"Legalization can reduce government spending, which saves resources for other uses, and it generates tax revenue that transfers income from drug producers and consumers to public coffers."
"The FBI does not publish state-by-state data on marijuana arrests, but patterns differ somewhat by region. In the West, 15% of all drug arrests were for marijuana-related offenses in 2018, compared with around half in the Northeast (53%), Midwest (50%) and South (49%). Marijuana is legal for recreational use in six of 13 Western states – Alaska, California, Colorado, Nevada, Oregon and Washington – but there were fewer marijuana
arrests in the West even before the first state-approved recreational sales in the U.S. began in Colorado and Washington in 2012.
"We find for a large national sample of arrestees that testing positive for illegal drug use is
negatively associated with aggressive crime and that, in contrast, self-reported frequent use
of alcohol has strong and robust positive effects. These results are consistent with our earlier
research in Houston, Dallas, San Antonio, as well as European national-level studies of
aggressive behavior and substance use. The negative association of drug use on
aggressive crime supports the less popular notion that illegal drug-related violence has less
to do with intoxication (pharmacological) and possibly more with other factors. This confirms our hypothesis that social structural conditions of an urban environment differentially
expose persons to conditions that predict being arrested for an aggressive crime. Our findings tend to counter the cultural theorists who argue for an indigenous culture of violence in inner-city ghettos and barrios".
"We exploit the staggered legalization of recreational marijuana enacted by the adjacent states of Washington (end of 2012) and Oregon (end of 2014).Combining county-level difference-in-differences and spatial regression continuity designs, we find that the policy caused a significant reduction in rapes and property crimes on the Washington side of the border in 2013–2014 relative to the Oregon side and relative to the pre-legalization years 2010–2012. The legalization also increased consumption of marijuana and reduced consumption of other drugs and both ordinary and binge alcohol."
Marijuana Arrests 185,108
Periodically updated arrest data in North Carolina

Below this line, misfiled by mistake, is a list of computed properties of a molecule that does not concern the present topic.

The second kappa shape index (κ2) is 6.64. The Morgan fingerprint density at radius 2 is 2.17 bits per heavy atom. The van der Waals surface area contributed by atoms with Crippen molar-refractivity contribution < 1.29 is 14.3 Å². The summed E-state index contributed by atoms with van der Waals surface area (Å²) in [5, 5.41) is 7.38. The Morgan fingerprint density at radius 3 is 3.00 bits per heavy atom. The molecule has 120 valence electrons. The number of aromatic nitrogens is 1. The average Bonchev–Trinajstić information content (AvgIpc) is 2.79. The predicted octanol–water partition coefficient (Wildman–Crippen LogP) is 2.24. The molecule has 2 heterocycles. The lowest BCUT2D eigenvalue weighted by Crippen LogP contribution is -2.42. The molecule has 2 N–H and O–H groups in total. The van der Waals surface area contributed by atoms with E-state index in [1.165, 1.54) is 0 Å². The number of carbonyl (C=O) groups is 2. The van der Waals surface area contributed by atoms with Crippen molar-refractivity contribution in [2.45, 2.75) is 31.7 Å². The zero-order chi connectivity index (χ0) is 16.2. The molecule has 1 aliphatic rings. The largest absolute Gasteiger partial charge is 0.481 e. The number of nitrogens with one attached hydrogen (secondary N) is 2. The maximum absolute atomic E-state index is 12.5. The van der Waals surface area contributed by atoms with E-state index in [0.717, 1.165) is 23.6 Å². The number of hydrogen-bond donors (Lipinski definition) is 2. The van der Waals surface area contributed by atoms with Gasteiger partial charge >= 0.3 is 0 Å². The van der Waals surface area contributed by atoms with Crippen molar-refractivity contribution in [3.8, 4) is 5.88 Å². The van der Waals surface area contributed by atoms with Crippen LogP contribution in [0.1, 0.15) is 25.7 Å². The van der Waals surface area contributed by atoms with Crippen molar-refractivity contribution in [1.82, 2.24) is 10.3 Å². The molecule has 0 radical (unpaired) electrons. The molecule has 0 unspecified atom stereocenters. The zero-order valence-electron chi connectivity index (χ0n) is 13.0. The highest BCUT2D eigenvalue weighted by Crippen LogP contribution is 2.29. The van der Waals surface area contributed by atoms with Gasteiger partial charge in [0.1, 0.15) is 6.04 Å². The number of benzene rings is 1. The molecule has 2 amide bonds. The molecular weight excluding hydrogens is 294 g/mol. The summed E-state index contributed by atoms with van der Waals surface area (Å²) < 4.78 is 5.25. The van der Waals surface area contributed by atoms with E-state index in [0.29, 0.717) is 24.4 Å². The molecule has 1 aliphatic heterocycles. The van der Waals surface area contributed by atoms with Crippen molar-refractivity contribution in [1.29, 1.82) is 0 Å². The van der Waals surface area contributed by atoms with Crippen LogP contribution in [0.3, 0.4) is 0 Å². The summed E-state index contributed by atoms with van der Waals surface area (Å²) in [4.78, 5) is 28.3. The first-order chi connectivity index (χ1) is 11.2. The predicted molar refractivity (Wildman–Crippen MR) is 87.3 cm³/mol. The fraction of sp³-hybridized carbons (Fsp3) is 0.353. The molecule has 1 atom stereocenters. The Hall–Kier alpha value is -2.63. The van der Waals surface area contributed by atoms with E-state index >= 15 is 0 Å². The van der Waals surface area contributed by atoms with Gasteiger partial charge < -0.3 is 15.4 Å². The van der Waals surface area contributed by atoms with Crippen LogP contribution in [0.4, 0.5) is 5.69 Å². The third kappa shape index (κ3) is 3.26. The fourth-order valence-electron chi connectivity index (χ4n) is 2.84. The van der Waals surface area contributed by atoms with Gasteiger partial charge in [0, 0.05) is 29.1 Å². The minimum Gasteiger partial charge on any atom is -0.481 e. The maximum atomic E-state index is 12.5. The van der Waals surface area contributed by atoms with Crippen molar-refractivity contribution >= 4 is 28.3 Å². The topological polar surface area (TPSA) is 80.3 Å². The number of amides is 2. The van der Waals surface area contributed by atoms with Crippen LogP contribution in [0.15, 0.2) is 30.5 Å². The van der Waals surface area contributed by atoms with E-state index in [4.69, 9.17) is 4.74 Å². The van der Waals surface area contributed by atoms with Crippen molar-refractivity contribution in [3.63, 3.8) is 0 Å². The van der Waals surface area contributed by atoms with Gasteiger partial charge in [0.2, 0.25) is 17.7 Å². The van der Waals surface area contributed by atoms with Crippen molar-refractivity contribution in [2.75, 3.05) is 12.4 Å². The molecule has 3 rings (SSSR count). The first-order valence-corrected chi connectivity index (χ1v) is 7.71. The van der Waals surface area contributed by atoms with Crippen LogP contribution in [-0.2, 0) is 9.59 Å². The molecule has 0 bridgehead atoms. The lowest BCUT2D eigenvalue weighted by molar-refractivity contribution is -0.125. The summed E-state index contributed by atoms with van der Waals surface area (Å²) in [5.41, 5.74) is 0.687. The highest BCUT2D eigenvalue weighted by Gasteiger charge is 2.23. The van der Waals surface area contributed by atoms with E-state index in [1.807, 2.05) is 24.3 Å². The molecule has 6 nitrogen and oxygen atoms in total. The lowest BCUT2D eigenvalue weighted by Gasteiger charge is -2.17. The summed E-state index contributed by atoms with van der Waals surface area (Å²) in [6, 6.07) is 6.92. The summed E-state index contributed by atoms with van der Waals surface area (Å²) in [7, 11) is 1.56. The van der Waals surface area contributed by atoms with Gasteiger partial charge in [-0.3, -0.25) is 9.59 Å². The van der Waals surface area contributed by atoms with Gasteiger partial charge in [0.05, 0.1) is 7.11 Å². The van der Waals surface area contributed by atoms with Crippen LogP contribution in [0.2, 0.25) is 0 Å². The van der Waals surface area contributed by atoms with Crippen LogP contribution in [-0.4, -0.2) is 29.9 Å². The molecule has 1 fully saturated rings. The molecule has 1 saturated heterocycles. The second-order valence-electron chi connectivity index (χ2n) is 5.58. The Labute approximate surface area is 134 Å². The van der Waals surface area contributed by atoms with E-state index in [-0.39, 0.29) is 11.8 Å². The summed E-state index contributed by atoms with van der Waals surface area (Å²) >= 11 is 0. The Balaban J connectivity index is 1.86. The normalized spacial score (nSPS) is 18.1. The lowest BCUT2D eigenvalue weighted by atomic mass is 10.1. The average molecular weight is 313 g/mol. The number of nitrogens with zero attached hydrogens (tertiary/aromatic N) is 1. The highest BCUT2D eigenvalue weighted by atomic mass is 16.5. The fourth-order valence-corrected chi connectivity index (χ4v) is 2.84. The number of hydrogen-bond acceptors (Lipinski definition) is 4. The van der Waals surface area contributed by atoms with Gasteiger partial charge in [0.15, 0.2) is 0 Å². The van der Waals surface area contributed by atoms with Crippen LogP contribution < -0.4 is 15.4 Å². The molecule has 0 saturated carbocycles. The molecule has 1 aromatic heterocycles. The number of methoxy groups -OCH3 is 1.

"Detection of total THC metabolites in urine, primarily THC-COOH-glucuronide, only indicates prior THC exposure."
Drug arrests for cannabis is 40% of all drug arrests despite adult use legality in several states.
"However, these early reports of steep increases in (driving accients) are confounded by a number of factors. We contribute to this discussion by using a synthetic control method to compare the outcomes in Washington and Colorado to other states with similar pre-legalization economic and traffic trends. We find the synthetic control groups saw similar increases despite not legalizing marijuana. Moreover, the p-values suggest that the deviations Colorado and Washington did show from their synthetic counterparts are well with the range of deviations seen due to year to year variation."
Minimum Custody $86.92 $31,726.
Reduce Medicaid cost of prescription. "The potential of marijuana liberalization to reduce the use and consequences of prescription opioids among Medicaid enrollees deserves consideration during the policy discussions about marijuana reform and the opioid epidemic."
These results are similar to those in a previous study we conducted, regarding the effects of medical marijuana laws on the number of prescriptions within the Medicare population.
"This study provides an individual-level perspective of cannabis substitution for opioids and other prescription drugs, as well as associated improvement in quality of life over 6 months. The high rate of cannabis use for chronic pain and the subsequent reductions in opioid use suggest that cannabis may play a harm reduction role in the opioid overdose crisis, potentially improving the quality of life of patients and overall public health."
Discussion about road side device that allows officers to test driver’s saliva for THC approved in Ottawa 2018.
North Carolina arrest rates black people is almost 4 times as white people although the cannabis use rate is the same.
“Instead of seeing an increase in fatalities, we saw a reduction, which was totally unexpected,” said Julian Santaella-Tenorio, the study’s lead author and a doctoral student at Columbia University’s Mailman School of Public Health in New York City.
"When marijuana becomes legal on Oct. 17, most police forces won’t be changing how they weed out stoned drivers."
Across the country, traffic fatalities declined from 15.86 per 100,000 population in 1996 (1st state legalized medical cannabis) to 11.59 in 2016 (most recent year available). not causation, but definitely not indicative of worsening traffic fatalities.
"In 2018, the FBI Arrest statistics for North Carolina are based on data received from 300 law enforcement agencies that submitted 12 months of arrest data of 565 total number of law enforcement agencies in the state that year."
"Most U.S. states have passed medical marijuana laws. In this paper, we study the effects of these laws on violent and property crime."